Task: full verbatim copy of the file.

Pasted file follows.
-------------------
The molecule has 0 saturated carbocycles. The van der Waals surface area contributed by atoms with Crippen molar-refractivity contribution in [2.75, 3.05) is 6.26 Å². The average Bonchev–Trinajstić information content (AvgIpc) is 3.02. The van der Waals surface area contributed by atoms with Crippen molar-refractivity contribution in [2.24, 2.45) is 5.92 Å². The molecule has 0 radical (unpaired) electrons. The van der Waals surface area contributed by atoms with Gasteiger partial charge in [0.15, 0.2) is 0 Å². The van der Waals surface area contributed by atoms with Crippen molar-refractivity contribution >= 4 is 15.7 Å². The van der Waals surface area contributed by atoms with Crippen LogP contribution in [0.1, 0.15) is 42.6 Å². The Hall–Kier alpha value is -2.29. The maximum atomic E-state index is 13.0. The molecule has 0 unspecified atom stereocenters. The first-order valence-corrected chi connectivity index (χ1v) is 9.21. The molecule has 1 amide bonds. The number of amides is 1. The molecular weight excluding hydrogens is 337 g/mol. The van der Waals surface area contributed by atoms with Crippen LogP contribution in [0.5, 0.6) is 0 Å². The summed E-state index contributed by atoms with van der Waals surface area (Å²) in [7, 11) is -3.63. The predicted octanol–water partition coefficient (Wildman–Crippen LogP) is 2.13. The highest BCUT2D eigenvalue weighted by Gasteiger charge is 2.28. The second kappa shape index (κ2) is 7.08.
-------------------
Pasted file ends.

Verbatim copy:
The molecule has 0 saturated carbocycles. The van der Waals surface area contributed by atoms with Crippen molar-refractivity contribution in [2.75, 3.05) is 6.26 Å². The average Bonchev–Trinajstić information content (AvgIpc) is 3.02. The van der Waals surface area contributed by atoms with Crippen molar-refractivity contribution in [2.24, 2.45) is 5.92 Å². The molecule has 0 radical (unpaired) electrons. The van der Waals surface area contributed by atoms with Gasteiger partial charge in [0.15, 0.2) is 0 Å². The van der Waals surface area contributed by atoms with Crippen molar-refractivity contribution >= 4 is 15.7 Å². The van der Waals surface area contributed by atoms with Crippen LogP contribution in [0.1, 0.15) is 42.6 Å². The Hall–Kier alpha value is -2.29. The maximum atomic E-state index is 13.0. The molecule has 0 unspecified atom stereocenters. The first-order valence-corrected chi connectivity index (χ1v) is 9.21. The molecule has 1 amide bonds. The number of amides is 1. The molecular weight excluding hydrogens is 337 g/mol. The van der Waals surface area contributed by atoms with Crippen LogP contribution in [0.5, 0.6) is 0 Å². The summed E-state index contributed by atoms with van der Waals surface area (Å²) in [7, 11) is -3.63. The predicted octanol–water partition coefficient (Wildman–Crippen LogP) is 2.13. The highest BCUT2D eigenvalue weighted by Gasteiger charge is 2.28. The second kappa shape index (κ2) is 7.08.